In memoriam: Srdja Popovic
A Representative of Victims
In Serbian society, or rather non-society, as he called it, to most of his opponents he was nothing but a mere annoyance, one that needlessly disrupted the national consensus regarding more or less insane ideas. He was like an unwelcome award to a winner who does not know what do with it
Srdja Popovic died in Belgrade on October 29th. For many years, he had been a determined and unrelenting fighter for human rights and a distinguished lawyer, whose engagement marked decades of struggles for the freedom of speech and for the joining of critical opinions and artistic creation. He was a political analyst of the chaotic present and provided precise, but gloomy outlooks. He defended many who were less courageous or educated than he was, true democrats and, as it turned out, true scoundrels. He fought for their right to appear in public without being abused. He never regretted defending that right, even though he later became a fierce opponent of his best-known clients, some of whom ended up participating in the mass murders of innocent people and the brutal destruction of the country he considered his own.
The line Srdja Popovic drew after his last publicly known big case, namely, shedding light on the political background of the murder of Serbian prime minister Zoran Djindjic, is testimony to his dedication to ideals, to life and to a career free of calculations and dedicated to fighting for the principles of justice, fairness and freedom. Measured through the years his clients spent in prison or through the number of booked burned, Srdja Popovic was and remained a loser among the thousands of litigants and the resourceful and well-positioned shysters. He used nobody as a connection, not at any instance, and few gave his clients a fair trial, even according to the poor and conservative laws of the time.
From this perspective, it would surely be better if some of Popovic’s clients had not said a single word in public. At the time though, in the sixties or later, he did not think so, and he may not even have asked himself how much it had cost him and whether it was worth it. As if, for many years, he were using the inevitable defeats in fighting the powerful and haughty to build up a major victory.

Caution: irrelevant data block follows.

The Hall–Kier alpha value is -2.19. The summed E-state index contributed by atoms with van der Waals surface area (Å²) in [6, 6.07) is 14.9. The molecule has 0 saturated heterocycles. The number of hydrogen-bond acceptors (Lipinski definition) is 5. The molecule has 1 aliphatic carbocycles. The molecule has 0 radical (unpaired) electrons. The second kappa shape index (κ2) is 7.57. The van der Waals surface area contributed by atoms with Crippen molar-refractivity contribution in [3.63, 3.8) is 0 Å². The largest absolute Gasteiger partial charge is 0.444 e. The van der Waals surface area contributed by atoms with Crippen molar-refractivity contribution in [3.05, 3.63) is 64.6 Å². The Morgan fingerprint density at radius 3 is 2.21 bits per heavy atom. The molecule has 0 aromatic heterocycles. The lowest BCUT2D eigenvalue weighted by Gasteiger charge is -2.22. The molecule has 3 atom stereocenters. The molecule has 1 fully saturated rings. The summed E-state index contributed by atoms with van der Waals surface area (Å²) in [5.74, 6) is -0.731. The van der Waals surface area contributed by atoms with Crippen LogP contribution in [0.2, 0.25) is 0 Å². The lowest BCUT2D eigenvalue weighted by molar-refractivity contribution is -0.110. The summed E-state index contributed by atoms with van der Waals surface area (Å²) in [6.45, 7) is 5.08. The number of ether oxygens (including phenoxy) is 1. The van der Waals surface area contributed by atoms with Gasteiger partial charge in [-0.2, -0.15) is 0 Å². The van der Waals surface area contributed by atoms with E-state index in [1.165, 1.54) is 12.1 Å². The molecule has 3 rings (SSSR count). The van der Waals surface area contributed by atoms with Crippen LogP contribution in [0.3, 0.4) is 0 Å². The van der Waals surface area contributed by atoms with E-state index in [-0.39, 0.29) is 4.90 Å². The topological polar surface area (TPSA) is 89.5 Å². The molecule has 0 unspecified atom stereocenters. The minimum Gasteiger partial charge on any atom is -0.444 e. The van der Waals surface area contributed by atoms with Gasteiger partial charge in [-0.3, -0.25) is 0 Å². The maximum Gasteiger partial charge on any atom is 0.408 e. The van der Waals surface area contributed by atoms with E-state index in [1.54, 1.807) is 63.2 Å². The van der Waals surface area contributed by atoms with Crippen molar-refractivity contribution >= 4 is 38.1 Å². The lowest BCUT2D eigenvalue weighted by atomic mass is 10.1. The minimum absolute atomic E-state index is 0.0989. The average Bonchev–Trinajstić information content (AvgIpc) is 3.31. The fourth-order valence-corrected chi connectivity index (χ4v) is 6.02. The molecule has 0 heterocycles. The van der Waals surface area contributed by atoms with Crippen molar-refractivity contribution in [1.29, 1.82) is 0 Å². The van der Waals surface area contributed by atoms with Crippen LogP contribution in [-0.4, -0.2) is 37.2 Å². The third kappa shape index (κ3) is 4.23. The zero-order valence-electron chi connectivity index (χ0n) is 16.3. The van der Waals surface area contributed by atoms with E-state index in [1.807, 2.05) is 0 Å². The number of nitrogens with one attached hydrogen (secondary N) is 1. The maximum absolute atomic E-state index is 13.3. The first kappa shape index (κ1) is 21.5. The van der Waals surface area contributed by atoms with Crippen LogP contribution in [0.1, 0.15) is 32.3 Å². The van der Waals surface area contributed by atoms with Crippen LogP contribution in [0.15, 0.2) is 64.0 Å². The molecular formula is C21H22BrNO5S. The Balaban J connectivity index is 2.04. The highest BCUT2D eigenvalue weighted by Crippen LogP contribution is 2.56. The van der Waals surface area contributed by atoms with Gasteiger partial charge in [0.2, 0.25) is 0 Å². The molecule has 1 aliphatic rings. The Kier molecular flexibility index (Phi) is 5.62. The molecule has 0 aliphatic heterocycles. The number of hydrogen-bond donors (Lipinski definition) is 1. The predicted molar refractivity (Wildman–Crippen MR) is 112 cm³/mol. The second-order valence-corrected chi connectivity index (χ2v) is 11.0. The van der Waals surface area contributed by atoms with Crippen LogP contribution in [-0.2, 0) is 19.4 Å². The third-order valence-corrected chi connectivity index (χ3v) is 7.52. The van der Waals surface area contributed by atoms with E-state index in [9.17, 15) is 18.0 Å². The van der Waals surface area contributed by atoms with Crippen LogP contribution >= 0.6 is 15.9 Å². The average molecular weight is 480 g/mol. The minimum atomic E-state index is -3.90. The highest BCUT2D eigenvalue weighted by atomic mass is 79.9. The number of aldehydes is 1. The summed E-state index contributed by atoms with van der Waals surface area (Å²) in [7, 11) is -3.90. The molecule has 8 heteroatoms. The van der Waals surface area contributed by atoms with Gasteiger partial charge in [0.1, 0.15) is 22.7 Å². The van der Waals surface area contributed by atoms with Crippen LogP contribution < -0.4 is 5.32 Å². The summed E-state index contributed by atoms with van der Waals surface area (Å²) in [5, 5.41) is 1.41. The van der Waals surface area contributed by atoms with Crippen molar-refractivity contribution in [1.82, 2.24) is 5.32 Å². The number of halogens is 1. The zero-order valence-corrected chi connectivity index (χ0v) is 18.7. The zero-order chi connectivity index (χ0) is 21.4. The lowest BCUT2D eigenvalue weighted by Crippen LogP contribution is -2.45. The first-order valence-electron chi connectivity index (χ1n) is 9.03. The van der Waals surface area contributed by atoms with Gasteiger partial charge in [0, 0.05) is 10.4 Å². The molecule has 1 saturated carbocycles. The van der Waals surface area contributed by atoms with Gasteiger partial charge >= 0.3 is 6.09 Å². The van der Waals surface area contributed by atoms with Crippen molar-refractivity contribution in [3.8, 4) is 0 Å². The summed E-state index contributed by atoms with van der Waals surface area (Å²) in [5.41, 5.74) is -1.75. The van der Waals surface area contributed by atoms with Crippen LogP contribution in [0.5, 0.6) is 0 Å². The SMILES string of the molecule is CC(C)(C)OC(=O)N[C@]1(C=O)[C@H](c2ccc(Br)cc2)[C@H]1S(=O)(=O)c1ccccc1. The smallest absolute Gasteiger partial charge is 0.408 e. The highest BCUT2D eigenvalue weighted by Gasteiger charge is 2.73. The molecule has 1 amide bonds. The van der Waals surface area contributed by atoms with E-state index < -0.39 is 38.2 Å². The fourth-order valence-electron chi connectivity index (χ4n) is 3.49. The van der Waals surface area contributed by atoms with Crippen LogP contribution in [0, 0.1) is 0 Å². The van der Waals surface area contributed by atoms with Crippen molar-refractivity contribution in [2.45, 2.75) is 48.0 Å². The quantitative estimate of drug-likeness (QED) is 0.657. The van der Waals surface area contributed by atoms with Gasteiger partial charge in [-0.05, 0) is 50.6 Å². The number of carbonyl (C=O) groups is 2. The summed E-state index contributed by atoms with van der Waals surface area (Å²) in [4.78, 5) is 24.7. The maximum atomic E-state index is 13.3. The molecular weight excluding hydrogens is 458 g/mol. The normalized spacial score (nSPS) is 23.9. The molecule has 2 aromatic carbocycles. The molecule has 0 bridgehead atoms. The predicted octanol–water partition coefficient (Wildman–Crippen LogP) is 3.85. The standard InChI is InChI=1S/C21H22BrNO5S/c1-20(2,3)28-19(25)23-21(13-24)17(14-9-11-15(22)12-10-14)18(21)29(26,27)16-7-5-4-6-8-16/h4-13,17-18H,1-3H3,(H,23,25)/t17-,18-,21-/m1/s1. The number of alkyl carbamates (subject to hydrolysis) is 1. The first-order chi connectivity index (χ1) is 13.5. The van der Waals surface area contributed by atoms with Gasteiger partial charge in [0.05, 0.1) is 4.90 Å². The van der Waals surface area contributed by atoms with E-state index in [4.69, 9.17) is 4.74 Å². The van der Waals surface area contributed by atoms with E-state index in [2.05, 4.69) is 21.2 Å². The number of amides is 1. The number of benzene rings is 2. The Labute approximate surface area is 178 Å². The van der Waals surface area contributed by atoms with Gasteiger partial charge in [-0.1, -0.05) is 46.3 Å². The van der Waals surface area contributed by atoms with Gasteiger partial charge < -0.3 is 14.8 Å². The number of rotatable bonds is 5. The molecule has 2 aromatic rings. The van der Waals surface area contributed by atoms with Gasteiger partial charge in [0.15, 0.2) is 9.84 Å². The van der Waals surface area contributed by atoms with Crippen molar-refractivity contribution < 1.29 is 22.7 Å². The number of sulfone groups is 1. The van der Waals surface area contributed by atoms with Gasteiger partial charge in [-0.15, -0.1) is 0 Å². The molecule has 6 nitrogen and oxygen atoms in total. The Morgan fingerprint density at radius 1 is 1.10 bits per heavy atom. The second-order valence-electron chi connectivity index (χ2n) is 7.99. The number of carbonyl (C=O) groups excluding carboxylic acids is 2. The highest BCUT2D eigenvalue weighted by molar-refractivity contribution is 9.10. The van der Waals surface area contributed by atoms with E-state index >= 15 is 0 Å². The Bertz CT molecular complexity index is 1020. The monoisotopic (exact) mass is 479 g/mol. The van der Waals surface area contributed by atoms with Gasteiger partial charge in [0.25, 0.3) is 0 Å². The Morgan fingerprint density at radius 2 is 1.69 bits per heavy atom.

He wrote hundreds of thousands of pages to defend the freedom of thought and expression, some of which are considered by people in the profession to be brilliant and landmark. However, the state propaganda stigmatised him in a major way for his signing of a letter in September 1993. In that letter, together with selected intellectuals from all over the world, he demanded the use of force against the armed forces of the Bosnian Serbs, who were killing Sarajevo. He demanded that the aggressor be publicly warned that “forced changes of the borders or ethnic cleansing, whether organized by Serbia in Croatia or Bosnia and Herzegovina, or by Croatia in Bosnia, will not be tolerated, let alone recognised”. Again, just like during peacetime, he represented the victims.
He sent a message from New York at the time saying, “Of course I am a citizen of Yugoslavia, with a Yugoslav passport and I would gladly return, had Milosevic not destroyed Yugoslavia. I have nowhere to go back to. What he calls Yugoslavia is nothing but a bloody lair of scoundrels”.
From the beginning of the nineties, his engagement became primarily anti-war. He set up the independent weekly Vreme, one of the fiercest answers to the hegemonistic and Greater Serbia politics of Belgrade. In his last interview, given in September of this year, he reminded us about that period and said that the disastrous consequences of the nationalism stirred up at the time are still among us. He gave us, as usual, an unrelenting, tragic and discouraging diagnosis, “I think that Milosevic raped Serbia and that Serbia is having a hard time accepting that. The degree of crawling before him, the degree of fear, the arrogance and violence that he exhibited… that is humiliating. We lived to see the intervention by NATO, we lost all credibility and reputation in the world, we went financially and morally bankrupt, and society is in such a state that it is difficult to talk about a society at all”.
Srdja Popovic inspired everyone and made those fortunate enough to talk to him a better person. He bought people with his humour and with the charm of a true gentlemen. Without any hidden agenda, taught young people without obligation, uttered thoughtful opinions and expressed his doubts unambiguously and with authority.
In Serbian society, or rather, non-society, as he called it, to most of his opponents he was nothing but a mere annoyance, one that unnecessarily disrupted the national consensus regarding more or less insane ideas. He was like an unwelcome award to a winner who does not know what do with it.
In the sea of paragraphs, submissions, requests, lawsuits, appeals and letters of rejection, he was, above all, a human being.
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